17th/18th April 2021

posted 20 Apr 2021, 01:17 by Parish Office

Homily for the Third Sunday of Easter, Year B (17 & 18/4/21)

Back in 2011, the film The Iron Lady was released, about the life of Margaret Thatcher. It’s shot from the perspective of her now being an old woman who has lost her husband and is reflecting on her life, and there are points where she seems to be seeing and speaking to her husband Denis. Does she really see him, or is it all just in her mind? The whole thing has been crafted by the film-writers as a way of telling the story.

Not so the Resurrection. “In a state of alarm and fright, they thought they were seeing a ghost.” But Jesus not only appears and later disappears, but He is also able to be touched, and He eats with them. And of course, more than this, He also appears to hundreds of other people as well. One or two people could be accused of seeing things. But can you really accuse five hundred people of wishful thinking, and that is was all just in their minds (see 1 Cor 15:3-8)? There are some people who do deny the Resurrection, and even some who call themselves Christians. I don’t know how; St Paul is quite clear, and he connects it with the resurrection of the dead, the belief that at the end of time, we will all be raised up to new life with bodies, just as Christ rose from the dead. This is how he puts it, in his usual, engaging style:

“[If] Christ has not been raised then our preaching is useless and your believing it is useless; indeed, we are shown up as witnesses who have committed perjury before God, because we swore in evidence before God that he had raised Christ to life. For if the dead are not raised, Christ has not been raised, and if Christ has not been raised, you are still in your sins. And what is more serious, all who have died in Christ have perished. If our hope in Christ has been for this life only, we are the most unfortunate of all people.” (1 Cor 15:14-19)

Our lives as Catholics hinge on the Resurrection, and just like a door falls on the ground if the hinges break, so without the Resurrection our whole faith falls apart. The Resurrection is part of the proof that what Christ said was true. If He said He would rise again, and then He didn’t, then that rather disproves so much of what He said. But as St Paul continues, “Christ has in fact been raised from the dead…” (1 Cor 15:20).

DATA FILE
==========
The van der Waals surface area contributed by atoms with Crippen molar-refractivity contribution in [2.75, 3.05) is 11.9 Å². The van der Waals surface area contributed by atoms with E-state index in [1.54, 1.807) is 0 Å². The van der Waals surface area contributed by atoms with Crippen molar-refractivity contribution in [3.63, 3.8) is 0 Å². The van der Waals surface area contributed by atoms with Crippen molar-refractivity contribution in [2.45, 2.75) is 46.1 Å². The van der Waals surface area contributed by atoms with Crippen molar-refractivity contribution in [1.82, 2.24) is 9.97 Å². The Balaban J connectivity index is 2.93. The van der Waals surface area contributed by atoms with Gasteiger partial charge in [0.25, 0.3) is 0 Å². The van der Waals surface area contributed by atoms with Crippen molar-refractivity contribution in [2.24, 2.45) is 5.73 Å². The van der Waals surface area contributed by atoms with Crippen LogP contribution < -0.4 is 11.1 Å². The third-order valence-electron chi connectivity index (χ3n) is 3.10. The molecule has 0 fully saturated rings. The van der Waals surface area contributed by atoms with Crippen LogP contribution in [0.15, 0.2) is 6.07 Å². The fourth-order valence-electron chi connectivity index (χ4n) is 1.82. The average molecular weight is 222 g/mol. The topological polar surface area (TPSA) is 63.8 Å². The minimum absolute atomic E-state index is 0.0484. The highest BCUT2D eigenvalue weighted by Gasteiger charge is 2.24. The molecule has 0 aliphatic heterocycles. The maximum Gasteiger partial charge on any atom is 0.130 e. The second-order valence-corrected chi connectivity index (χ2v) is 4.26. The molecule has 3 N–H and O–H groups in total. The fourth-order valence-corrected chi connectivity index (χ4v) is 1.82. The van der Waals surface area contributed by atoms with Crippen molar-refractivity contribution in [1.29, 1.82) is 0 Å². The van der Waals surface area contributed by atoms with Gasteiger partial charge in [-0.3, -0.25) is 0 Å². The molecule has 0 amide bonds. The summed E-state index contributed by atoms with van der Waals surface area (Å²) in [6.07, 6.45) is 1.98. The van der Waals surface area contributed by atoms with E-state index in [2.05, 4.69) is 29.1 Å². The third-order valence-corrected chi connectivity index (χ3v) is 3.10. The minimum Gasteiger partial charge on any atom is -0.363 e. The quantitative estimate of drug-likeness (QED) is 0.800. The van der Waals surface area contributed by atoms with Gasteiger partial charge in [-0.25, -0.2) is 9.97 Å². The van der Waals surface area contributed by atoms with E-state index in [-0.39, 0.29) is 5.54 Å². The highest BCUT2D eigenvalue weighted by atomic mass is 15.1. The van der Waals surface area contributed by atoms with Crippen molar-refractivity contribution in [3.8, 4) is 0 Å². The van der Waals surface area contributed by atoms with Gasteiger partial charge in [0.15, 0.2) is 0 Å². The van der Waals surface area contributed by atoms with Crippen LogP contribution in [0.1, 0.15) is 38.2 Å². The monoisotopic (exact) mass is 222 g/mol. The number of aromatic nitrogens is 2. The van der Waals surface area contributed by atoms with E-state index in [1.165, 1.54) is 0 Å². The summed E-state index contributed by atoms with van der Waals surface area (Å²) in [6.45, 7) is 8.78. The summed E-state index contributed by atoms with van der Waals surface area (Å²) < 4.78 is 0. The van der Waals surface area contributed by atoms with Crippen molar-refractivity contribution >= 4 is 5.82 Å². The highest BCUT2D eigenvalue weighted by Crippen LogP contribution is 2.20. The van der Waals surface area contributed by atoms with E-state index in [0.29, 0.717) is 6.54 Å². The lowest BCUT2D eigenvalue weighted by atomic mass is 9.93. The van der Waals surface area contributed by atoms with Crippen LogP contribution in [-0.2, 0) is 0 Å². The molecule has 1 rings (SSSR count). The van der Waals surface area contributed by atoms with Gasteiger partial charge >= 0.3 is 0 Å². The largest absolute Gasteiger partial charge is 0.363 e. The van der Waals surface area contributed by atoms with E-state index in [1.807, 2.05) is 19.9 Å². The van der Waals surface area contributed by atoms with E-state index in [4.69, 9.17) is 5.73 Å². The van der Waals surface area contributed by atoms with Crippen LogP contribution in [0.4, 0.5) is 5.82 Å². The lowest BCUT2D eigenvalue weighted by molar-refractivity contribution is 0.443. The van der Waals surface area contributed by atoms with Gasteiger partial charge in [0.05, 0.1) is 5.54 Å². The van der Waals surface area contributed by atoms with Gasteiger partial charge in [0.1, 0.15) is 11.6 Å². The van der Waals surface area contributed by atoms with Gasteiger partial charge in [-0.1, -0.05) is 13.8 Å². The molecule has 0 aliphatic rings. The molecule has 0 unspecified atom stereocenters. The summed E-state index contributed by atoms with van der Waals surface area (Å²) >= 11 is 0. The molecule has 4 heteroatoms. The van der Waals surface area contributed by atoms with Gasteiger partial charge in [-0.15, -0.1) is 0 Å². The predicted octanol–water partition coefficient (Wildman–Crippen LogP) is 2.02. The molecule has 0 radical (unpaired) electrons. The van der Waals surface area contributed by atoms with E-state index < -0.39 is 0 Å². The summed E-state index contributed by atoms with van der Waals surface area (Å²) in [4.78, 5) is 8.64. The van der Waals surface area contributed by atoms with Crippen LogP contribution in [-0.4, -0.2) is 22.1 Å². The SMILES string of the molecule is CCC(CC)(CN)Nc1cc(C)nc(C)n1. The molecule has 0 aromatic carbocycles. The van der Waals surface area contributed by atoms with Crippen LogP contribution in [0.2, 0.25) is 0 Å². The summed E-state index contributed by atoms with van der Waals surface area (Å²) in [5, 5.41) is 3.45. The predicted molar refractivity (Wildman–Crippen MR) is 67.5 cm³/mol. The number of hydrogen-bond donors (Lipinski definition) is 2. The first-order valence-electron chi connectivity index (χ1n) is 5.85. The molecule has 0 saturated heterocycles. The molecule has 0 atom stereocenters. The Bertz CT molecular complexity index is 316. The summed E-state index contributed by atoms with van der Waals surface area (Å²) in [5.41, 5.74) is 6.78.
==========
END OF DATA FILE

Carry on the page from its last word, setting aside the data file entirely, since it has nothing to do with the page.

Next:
Sometimes, people try to re-construct the Gospel message according to what they think happened instead. If you do this, then you end up writing your own religion. Occasionally you come across films and documentaries that are supposed to be about what happened in the Bible, but when you watch it, you

think, “Hang on - that’s not what it says”. Certain story-writers have decided to alter it to fit their own beliefs instead. There was one film I watched some years ago, where Christ, instead of being God made man, was instead a rather confused, ordinary man, who worked no miracles, and got a bit confused when people challenged Him. That’s someone’s made-up image of Him, not what we find recorded in the Gospels.

But sometimes, people do try to take a very sceptical view of what is written about Christ, both in the Gospels and the rest of the New Testament. The trouble is, they take such an extreme approach that if you applied it to other areas of life, most of our historical knowledge would fall apart. Archbishop Fulton Sheen showed that if we use the approach of the Gospels being a “sun god myth”, i.e. it was just adapted from ancient ideas of a sun god, and if we are consistent and apply it to Napoleon, then we get the result that Napoleon never really existed. The life of Napoleon is just ridiculous – it was all just made up (see https://www.youtube.com/watch?v=C369SIr3jXU ).

In the second reading, we have another way of proving the truth of Christianity – the way we live our lives: “when anyone does obey what he [God] has said, God’s love comes to perfection in him” (1 John 2:5). We show by our lives that Christ is alive in us, that this faith actually works. Sometimes actions speak louder than words; at other times, both are needed to fully convince someone – there have to be both the intellectual arguments, and also the evidence of us practising what we preach.

Lastly, the first reading. St Peter is preaching to the ordinary Jewish people after Pentecost. He converts them in a three stage process. Number one: the factual situation: you had Jesus put to death and killed the prince of life, but God raised Him from the dead. Number two: where you stand now with God: “neither you nor your leaders had any idea what you were really doing” (Acts 3:17) and it was all part of God’s plan, as was prophesied. Number three: “Now you must turn to God, so that your sins may be wiped out” (Acts 3:19). It’s a message of salvation, not of damnation. He didn’t say, “You’re big sinners, and now you’re really in trouble, and there’s nothing you can do about it”. Our message to the world has to be that as Christ died and rose to new life, so we can die to our sins and rise to new life with Christ, and we need to be living proof of the difference it makes.

The reality is that Christ is alive; and because of Him, we can be alive too.

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